Those who use Photos on Android should experience faster image backups when they're not connected to WiFi, as the app will automatically save files in a lightweight preview quality first. When a WiFi connection is later detected, Photos will replace these with the full, high-quality versions. The iOS and Android versions of the app will do the same when you're sharing pictures with your friends on low connectivity -- first sending them a lower-resolution image and then pushing the full-quality original over when a stronger signal is detected.
As for the video-calling Duo app, Google is adding a voice-only option so you can talk to your friends without the image stream sucking up all your bandwidth. The company said in a blog post that this feature will "work well on all connection speeds" and rolls out first in Brazil before going live in the rest of the world "in the coming days."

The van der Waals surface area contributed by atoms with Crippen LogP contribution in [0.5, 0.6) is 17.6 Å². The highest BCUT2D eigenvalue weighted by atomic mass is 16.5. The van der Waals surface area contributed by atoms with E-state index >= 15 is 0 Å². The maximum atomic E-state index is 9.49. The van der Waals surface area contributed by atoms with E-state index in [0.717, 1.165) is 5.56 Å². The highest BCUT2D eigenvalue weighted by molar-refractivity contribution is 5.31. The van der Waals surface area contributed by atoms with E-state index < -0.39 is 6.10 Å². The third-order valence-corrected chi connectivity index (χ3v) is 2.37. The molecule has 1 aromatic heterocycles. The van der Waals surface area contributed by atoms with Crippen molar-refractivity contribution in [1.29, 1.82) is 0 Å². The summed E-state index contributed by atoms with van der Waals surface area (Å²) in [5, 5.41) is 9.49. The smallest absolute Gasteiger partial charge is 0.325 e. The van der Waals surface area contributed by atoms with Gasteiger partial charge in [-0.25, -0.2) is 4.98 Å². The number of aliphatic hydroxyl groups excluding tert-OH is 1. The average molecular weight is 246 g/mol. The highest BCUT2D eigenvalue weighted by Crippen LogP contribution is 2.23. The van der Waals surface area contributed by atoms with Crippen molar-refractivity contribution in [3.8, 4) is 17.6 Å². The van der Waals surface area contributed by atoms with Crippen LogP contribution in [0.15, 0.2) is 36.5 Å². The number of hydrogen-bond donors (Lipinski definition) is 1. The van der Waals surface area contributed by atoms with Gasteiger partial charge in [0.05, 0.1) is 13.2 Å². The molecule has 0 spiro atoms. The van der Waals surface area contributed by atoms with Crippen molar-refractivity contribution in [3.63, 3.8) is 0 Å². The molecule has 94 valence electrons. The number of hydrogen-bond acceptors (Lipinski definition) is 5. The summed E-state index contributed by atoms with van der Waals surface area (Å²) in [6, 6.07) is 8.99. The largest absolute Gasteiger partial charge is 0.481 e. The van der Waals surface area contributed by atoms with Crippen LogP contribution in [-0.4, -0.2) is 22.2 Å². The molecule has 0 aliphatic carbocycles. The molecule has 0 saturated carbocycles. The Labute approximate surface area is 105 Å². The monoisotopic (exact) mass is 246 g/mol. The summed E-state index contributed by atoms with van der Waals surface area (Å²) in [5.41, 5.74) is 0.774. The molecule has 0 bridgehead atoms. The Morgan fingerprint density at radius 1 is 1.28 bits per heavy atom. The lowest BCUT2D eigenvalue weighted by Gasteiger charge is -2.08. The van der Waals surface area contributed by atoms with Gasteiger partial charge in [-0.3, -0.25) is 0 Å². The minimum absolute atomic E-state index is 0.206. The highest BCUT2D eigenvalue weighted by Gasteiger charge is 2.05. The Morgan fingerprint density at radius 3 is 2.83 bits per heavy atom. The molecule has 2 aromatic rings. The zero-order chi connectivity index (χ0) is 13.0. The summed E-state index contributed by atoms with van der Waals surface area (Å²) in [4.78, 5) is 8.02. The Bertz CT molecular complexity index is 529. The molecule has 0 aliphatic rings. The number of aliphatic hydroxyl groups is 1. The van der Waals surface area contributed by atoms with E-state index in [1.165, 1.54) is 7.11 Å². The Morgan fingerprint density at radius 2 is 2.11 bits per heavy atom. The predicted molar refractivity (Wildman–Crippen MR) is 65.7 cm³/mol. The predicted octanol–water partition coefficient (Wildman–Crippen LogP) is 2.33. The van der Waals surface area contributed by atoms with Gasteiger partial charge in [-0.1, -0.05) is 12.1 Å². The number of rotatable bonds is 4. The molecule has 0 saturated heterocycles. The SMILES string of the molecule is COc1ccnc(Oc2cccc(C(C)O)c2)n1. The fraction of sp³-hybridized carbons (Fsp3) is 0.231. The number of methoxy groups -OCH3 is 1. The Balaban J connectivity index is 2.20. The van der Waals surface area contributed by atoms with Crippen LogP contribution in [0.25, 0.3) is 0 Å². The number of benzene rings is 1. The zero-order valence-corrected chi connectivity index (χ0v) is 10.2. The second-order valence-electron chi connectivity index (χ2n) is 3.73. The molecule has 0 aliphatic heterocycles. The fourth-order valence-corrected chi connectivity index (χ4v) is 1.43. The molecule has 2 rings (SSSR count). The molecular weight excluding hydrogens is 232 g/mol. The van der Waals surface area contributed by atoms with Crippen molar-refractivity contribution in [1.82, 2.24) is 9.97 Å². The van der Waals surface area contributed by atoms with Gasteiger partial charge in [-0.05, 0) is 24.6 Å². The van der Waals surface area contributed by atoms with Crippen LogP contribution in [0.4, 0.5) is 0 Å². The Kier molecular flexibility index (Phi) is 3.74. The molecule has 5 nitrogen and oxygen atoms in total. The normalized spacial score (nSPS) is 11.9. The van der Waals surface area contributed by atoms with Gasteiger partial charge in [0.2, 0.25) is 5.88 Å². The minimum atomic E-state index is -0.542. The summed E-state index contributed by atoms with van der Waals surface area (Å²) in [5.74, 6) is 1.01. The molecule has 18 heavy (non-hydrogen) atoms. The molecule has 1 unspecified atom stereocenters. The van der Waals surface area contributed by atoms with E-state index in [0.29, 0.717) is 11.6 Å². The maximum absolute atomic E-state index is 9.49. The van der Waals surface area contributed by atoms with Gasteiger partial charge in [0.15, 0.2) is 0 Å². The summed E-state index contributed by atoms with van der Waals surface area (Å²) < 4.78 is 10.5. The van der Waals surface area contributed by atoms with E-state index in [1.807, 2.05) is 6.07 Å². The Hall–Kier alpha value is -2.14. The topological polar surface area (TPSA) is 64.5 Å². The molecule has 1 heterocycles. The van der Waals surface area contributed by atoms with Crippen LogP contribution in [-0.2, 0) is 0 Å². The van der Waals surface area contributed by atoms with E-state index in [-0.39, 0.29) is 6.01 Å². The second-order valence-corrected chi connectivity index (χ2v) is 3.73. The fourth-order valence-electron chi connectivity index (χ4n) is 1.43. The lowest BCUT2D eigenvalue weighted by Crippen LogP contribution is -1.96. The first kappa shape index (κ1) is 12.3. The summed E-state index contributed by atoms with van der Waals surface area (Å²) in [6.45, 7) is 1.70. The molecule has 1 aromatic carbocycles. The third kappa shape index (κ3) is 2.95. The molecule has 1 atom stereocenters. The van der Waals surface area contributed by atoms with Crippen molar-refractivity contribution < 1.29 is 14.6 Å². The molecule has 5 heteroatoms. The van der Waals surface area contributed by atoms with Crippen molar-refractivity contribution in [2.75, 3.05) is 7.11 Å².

Google's chat app Allo also gets an update to support document-sharing, so those who use the app on Android can send .pdf, .mp3, .apk, .zip and .doc files to each other. This addition isn't related to connection speeds, but it's a handy tool that makes Allo more useful than before. The connectivity-related optimizations for Duo and Photos, on the other hand, are sure to be welcome by those who either have limited data plans or often find themselves in areas with poor coverage.